Date of Award
Doctor of Philosophy (PhD)
Professor Russell Arthur Bell
Professor Colin James Lyne Lock
This thesis describes a bifunctional approach to the development of new, site-specific radioimaging agents. The approach taken involved covalently linking a chelate, which binds strongly to ⁹⁹ᵐTc (the most commonly used radionuclide in diagnostic medicine), to a drug, usually through a spacer chain. The biological molecule, which has a well defined receptor site in the body, is then expected to guide the labelled chelate to that receptor. The initial stages of the work entailed improving the synthesis of the diamidodithiol (DADT) chelate. This chelant is of particular interest because its technetium complex is known to be stable in vivo. Tripeptide analogues of the DADT chelate were then synthesised by the use of standard peptide coupling chemistry. The peptides were of the type mercaptoacetic acid-X-L-cysteine, where X can be any amino acid. Several variations on X (Gly, Phe, His, Ile, Ser, Met, Tyr) were synthesised to provide a series of chelates with varying solubility, coordination chemistry and sites of derivatization. The rhenium complexes of two peptides, Tr-S-Mer-L-His-S-Bn-L-Cys-OMe and Tr-S-Mer-L-Ile-S-Bn-L-Cys-OMe were prepared and characterized by NMR and the former by X-ray crystallography and NMR spectrocscopy. The reaction of rhenium with the histidine containing peptide resulted in the formation of two diastereomers while the rhenium complex of the second chelnt formed only one isomer because of the steric hindrance from the isoleucine side chain. The second phase of this work involved coupling the chelants to biomolecules. The DADT chelant was coupled to tamoxifen, a drug used in the treatment of hormone-dependent breast cancer. A total synthesis was required to conjugate the chelant to an appropriate site on tamoxifen. The desired chelate-tamoxifen species was prepared in 18 steps in 7% overall yield. The 4-hydroxy analogue of tamoxifen, with a linker arm for conjugation to a chelate was also prepared. Further development towards cancer imaging agents was accomplished by conjugating one of the tripeptide chelants, Tr-S-Mer-L-Ser-S-Bn-L-Cys, to the alkylating agen chlorambucil. The product of the 10 step synthesis (30% overll yield) was characterized by several high resolution NMR techniques.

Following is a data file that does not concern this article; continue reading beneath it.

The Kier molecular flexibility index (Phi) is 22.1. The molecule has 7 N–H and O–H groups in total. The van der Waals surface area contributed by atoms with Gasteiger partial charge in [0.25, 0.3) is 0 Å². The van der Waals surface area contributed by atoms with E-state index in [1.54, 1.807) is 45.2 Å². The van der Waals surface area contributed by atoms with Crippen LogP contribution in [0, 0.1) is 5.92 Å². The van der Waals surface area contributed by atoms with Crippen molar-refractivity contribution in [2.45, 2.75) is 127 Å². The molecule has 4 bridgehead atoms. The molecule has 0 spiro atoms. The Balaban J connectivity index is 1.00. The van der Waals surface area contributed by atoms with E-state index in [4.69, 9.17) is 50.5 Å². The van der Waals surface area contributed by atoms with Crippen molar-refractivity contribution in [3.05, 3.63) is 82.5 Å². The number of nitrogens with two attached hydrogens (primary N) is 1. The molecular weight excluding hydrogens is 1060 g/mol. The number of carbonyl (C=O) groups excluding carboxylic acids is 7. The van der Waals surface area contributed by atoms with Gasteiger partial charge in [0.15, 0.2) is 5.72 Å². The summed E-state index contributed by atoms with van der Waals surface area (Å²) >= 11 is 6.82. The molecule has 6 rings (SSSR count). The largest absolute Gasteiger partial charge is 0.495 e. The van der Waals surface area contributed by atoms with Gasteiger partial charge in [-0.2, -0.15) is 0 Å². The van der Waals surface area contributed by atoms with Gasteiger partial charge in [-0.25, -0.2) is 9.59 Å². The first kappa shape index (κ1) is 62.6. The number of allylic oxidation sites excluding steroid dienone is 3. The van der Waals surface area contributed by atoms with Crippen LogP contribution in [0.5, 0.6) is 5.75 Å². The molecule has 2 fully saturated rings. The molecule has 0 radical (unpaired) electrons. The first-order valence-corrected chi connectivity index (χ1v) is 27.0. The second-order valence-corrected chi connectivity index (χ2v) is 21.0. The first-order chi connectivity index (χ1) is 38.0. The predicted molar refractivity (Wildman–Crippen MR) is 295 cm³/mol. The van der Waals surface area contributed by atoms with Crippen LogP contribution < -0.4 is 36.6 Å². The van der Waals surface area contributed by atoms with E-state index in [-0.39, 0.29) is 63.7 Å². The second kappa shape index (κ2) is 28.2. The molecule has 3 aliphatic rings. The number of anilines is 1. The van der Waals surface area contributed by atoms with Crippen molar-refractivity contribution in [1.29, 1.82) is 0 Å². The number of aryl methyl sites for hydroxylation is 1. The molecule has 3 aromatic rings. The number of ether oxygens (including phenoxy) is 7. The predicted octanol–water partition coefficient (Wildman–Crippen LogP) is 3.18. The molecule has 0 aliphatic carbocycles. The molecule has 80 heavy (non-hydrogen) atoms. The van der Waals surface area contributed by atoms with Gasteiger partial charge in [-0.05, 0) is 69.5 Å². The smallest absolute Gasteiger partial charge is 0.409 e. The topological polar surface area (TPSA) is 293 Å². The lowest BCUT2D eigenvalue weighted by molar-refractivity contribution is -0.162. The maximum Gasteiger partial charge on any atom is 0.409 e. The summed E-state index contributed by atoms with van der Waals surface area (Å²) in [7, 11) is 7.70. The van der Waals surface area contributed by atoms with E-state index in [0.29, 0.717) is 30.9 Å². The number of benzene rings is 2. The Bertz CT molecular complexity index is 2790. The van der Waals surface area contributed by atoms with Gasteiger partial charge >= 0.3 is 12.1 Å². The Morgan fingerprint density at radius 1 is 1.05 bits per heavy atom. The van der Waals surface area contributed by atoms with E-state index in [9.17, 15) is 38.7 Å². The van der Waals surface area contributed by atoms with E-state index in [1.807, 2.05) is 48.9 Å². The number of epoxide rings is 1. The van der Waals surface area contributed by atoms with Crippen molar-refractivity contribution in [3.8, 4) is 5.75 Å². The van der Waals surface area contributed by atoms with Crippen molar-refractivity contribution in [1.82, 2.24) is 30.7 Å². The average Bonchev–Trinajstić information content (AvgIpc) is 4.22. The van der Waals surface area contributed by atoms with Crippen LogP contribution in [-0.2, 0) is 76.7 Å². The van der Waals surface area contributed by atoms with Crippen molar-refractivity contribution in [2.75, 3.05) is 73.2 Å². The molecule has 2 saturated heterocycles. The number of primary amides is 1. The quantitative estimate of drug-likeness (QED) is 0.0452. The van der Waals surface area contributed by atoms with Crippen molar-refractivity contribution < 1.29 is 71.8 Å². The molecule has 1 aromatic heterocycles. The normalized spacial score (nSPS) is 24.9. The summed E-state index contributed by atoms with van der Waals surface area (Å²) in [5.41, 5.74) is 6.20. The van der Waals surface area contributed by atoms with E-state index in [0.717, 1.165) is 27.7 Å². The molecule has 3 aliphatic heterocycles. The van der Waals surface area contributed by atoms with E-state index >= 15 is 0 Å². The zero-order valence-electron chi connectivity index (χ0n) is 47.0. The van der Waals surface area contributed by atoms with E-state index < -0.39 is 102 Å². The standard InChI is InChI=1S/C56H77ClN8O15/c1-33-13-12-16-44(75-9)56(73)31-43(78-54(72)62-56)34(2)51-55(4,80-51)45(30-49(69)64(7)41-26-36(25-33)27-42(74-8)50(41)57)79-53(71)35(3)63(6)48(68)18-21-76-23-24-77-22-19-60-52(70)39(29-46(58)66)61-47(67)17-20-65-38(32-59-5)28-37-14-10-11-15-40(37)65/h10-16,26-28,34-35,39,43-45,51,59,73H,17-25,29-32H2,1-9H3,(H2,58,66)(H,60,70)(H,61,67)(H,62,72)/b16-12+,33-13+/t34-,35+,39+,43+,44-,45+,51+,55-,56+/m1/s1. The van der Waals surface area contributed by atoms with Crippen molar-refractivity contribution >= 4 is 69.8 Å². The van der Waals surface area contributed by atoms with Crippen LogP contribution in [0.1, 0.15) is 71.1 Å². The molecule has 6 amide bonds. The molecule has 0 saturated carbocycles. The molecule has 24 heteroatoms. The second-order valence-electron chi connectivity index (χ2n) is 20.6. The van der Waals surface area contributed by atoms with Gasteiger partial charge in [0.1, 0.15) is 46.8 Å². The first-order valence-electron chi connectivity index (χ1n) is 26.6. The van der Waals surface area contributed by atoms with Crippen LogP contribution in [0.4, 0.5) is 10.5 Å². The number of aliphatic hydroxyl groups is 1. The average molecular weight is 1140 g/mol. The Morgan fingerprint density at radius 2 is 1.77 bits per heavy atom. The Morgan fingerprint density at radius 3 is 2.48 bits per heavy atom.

Valliant, John Fitzmaurice, "Synthesis and NMR Spectroscopy of Tripeptide Derived Biomolecules for Site Specific Radiopharmaceuticals" (1997). Open Access Dissertations and Theses. Paper 1231.